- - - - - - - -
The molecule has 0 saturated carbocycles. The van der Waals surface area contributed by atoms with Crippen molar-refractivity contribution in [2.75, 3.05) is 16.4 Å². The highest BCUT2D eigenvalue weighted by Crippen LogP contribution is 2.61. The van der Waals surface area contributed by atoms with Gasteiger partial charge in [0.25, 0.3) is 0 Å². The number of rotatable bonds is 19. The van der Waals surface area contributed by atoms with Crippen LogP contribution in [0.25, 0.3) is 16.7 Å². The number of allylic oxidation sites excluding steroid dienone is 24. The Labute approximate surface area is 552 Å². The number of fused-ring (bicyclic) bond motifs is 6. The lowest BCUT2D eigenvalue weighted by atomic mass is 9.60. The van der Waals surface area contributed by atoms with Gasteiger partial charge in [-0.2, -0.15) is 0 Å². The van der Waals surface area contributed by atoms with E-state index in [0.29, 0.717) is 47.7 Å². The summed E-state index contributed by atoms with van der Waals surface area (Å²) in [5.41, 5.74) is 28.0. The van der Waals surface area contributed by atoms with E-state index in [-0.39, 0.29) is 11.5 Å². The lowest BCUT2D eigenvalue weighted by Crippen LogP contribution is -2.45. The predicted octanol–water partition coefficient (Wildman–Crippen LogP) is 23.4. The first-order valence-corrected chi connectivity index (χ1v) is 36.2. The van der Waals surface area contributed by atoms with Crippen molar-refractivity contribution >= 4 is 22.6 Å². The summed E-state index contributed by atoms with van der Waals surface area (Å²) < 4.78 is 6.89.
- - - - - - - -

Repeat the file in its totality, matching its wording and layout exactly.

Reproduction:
The molecule has 0 saturated carbocycles. The van der Waals surface area contributed by atoms with Crippen molar-refractivity contribution in [2.75, 3.05) is 16.4 Å². The highest BCUT2D eigenvalue weighted by Crippen LogP contribution is 2.61. The van der Waals surface area contributed by atoms with Gasteiger partial charge in [0.25, 0.3) is 0 Å². The number of rotatable bonds is 19. The van der Waals surface area contributed by atoms with Crippen LogP contribution in [0.25, 0.3) is 16.7 Å². The number of allylic oxidation sites excluding steroid dienone is 24. The Labute approximate surface area is 552 Å². The number of fused-ring (bicyclic) bond motifs is 6. The lowest BCUT2D eigenvalue weighted by atomic mass is 9.60. The van der Waals surface area contributed by atoms with Gasteiger partial charge in [-0.2, -0.15) is 0 Å². The van der Waals surface area contributed by atoms with E-state index in [0.29, 0.717) is 47.7 Å². The summed E-state index contributed by atoms with van der Waals surface area (Å²) in [5.41, 5.74) is 28.0. The van der Waals surface area contributed by atoms with E-state index in [-0.39, 0.29) is 11.5 Å². The lowest BCUT2D eigenvalue weighted by Crippen LogP contribution is -2.45. The predicted octanol–water partition coefficient (Wildman–Crippen LogP) is 23.4. The first-order valence-corrected chi connectivity index (χ1v) is 36.2. The van der Waals surface area contributed by atoms with Crippen molar-refractivity contribution >= 4 is 22.6 Å². The summed E-state index contributed by atoms with van der Waals surface area (Å²) < 4.78 is 6.89.